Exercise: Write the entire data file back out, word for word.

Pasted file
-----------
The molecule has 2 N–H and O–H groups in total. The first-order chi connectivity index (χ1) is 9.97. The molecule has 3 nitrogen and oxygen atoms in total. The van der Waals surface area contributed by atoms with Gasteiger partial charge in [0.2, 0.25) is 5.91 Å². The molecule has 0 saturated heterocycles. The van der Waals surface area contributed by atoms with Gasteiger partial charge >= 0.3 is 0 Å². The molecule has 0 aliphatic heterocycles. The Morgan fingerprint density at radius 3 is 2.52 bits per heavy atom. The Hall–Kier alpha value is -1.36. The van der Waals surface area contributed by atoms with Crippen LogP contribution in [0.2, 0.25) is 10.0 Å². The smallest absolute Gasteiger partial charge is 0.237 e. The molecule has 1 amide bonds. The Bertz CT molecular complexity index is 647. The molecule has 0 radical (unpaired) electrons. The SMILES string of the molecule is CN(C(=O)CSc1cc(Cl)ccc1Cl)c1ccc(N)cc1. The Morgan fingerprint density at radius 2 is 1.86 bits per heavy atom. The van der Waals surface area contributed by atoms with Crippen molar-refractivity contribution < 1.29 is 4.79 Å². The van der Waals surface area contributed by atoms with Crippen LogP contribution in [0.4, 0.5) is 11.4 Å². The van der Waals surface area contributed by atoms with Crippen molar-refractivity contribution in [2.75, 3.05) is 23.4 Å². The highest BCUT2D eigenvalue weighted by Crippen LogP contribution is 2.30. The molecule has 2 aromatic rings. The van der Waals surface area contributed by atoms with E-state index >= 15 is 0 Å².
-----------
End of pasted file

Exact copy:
The molecule has 2 N–H and O–H groups in total. The first-order chi connectivity index (χ1) is 9.97. The molecule has 3 nitrogen and oxygen atoms in total. The van der Waals surface area contributed by atoms with Gasteiger partial charge in [0.2, 0.25) is 5.91 Å². The molecule has 0 saturated heterocycles. The van der Waals surface area contributed by atoms with Gasteiger partial charge >= 0.3 is 0 Å². The molecule has 0 aliphatic heterocycles. The Morgan fingerprint density at radius 3 is 2.52 bits per heavy atom. The Hall–Kier alpha value is -1.36. The van der Waals surface area contributed by atoms with Crippen LogP contribution in [0.2, 0.25) is 10.0 Å². The smallest absolute Gasteiger partial charge is 0.237 e. The molecule has 1 amide bonds. The Bertz CT molecular complexity index is 647. The molecule has 0 radical (unpaired) electrons. The SMILES string of the molecule is CN(C(=O)CSc1cc(Cl)ccc1Cl)c1ccc(N)cc1. The Morgan fingerprint density at radius 2 is 1.86 bits per heavy atom. The van der Waals surface area contributed by atoms with Crippen molar-refractivity contribution < 1.29 is 4.79 Å². The van der Waals surface area contributed by atoms with Crippen LogP contribution in [0.4, 0.5) is 11.4 Å². The van der Waals surface area contributed by atoms with Crippen molar-refractivity contribution in [2.75, 3.05) is 23.4 Å². The highest BCUT2D eigenvalue weighted by Crippen LogP contribution is 2.30. The molecule has 2 aromatic rings. The van der Waals surface area contributed by atoms with E-state index >= 15 is 0 Å².